[ExI] Death follows European contact

BillK pharos at gmail.com
Wed Apr 9 07:07:50 UTC 2014

Uncontacted Tribes Die Instantly After We Meet Them
Written by  Jason Koebler   April 5, 2014

It's a story we all know--Christopher Columbus discovers America, his
European buddies follow him, they meet the indigenous people living
there, they indigenous people die from smallpox and guns and other
unknown diseases, and the Europeans get gold, land, and so on.


It's still happening today in Brazil, where 238 indigenous tribes have
been contacted in the last several decades, and where between 23 and
70 uncontacted tribes are still living. A just-published report that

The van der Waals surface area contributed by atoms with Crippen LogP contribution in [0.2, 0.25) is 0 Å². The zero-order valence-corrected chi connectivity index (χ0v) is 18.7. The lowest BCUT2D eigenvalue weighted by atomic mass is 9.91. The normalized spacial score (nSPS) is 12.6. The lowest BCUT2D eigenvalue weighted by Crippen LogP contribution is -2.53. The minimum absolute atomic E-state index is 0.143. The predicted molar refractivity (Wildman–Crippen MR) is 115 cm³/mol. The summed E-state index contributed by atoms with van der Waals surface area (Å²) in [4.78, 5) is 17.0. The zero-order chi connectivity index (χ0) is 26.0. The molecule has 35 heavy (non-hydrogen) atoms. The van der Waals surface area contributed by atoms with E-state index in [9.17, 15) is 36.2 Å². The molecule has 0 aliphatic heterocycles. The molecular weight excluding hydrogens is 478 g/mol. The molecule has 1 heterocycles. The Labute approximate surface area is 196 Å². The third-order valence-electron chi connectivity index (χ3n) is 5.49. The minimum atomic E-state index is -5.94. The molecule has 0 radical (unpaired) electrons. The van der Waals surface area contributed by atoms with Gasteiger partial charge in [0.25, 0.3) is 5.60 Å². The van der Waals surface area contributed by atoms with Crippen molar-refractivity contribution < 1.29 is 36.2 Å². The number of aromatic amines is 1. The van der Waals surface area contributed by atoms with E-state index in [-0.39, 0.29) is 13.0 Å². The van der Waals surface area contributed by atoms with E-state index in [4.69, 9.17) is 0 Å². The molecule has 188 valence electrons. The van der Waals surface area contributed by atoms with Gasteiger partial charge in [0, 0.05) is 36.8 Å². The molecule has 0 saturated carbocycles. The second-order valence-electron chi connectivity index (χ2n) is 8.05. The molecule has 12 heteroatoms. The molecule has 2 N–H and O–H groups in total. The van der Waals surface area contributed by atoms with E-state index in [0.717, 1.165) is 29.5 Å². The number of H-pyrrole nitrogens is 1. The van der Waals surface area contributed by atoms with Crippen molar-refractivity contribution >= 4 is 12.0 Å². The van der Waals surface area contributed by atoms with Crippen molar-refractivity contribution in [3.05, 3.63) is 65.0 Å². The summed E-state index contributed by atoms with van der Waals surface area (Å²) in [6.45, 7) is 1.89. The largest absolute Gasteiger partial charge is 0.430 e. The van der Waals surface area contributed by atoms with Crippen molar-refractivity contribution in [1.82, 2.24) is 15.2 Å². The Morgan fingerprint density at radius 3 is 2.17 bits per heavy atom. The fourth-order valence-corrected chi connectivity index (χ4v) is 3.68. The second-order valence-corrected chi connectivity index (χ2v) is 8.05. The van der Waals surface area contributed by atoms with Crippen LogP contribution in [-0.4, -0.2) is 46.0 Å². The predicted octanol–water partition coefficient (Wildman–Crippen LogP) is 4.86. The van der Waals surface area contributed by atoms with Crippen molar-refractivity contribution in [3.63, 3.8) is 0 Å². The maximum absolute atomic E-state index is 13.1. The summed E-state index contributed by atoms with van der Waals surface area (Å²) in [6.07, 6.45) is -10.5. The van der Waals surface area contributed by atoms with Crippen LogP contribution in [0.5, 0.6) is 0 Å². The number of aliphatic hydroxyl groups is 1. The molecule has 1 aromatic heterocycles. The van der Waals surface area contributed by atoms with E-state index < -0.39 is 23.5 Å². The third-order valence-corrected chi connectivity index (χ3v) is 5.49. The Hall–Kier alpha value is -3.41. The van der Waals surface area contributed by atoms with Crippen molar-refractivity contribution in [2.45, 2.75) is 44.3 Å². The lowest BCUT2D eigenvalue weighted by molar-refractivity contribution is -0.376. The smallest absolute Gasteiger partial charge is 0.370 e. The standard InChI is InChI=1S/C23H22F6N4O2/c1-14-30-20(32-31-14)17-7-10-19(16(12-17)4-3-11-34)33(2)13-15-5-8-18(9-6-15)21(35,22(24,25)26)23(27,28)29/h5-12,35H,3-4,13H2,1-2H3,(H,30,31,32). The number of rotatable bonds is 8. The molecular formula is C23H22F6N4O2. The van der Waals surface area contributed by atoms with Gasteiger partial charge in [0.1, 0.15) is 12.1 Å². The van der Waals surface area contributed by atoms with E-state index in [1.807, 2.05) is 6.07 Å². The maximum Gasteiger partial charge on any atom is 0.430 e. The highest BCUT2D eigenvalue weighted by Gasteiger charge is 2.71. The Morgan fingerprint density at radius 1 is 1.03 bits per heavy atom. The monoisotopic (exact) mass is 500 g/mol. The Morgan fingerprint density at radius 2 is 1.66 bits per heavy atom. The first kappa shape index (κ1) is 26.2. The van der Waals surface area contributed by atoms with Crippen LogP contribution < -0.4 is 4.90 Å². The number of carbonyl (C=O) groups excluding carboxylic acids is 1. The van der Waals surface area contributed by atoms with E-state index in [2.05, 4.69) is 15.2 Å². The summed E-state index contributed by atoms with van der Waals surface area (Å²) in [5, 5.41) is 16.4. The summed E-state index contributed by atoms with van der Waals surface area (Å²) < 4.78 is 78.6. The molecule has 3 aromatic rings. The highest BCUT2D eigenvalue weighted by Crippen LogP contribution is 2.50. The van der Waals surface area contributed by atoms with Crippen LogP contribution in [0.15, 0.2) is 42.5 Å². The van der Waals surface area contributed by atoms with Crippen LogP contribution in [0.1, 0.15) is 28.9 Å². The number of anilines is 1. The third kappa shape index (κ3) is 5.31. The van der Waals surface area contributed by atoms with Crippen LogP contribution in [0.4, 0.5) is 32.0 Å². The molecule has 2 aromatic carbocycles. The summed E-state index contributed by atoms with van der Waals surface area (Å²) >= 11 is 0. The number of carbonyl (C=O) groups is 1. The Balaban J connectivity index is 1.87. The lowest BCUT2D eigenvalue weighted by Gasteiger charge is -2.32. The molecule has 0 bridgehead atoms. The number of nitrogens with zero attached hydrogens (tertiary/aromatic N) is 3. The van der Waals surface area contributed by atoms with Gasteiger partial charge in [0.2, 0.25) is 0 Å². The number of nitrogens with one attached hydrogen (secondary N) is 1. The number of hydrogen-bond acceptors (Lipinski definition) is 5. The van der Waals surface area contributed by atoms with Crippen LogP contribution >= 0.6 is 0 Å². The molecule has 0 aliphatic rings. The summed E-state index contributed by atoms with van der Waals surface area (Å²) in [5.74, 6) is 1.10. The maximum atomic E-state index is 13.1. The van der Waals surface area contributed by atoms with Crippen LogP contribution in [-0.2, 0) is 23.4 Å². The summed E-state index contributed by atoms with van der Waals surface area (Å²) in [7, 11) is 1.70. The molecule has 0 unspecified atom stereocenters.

takes a look at what happens after the modern world comes into contact
with indigenous peoples isn't pretty: Of those contacted, three
quarters went extinct. Those that survived saw mortality rates up over
80 percent. This is grim stuff.

"Our analysis dramatically quantifies the devastating effects of
European colonization on indigenous Amazonians. Not only did ~75
percent of indigenous societies in the Brazilian Amazon become
extinct, but of the survivors, all show evidence of catastrophic
population declines, the vast majority with mortality rates over 80
percent," writes Marcus Hamilton of the University of New Mexico in a
paper published in Nature Scientific Reports.

Those numbers shouldn't be surprising--like I said, this isn't much
different from what has happened time and time again to the Native
Americans, to the Incas, to the Mayans, and to hundreds of other small
tribes throughout North and South America.


I would add Easter Island to the list.
The destruction isn't due to these tribes destroying themselves and
their environment.


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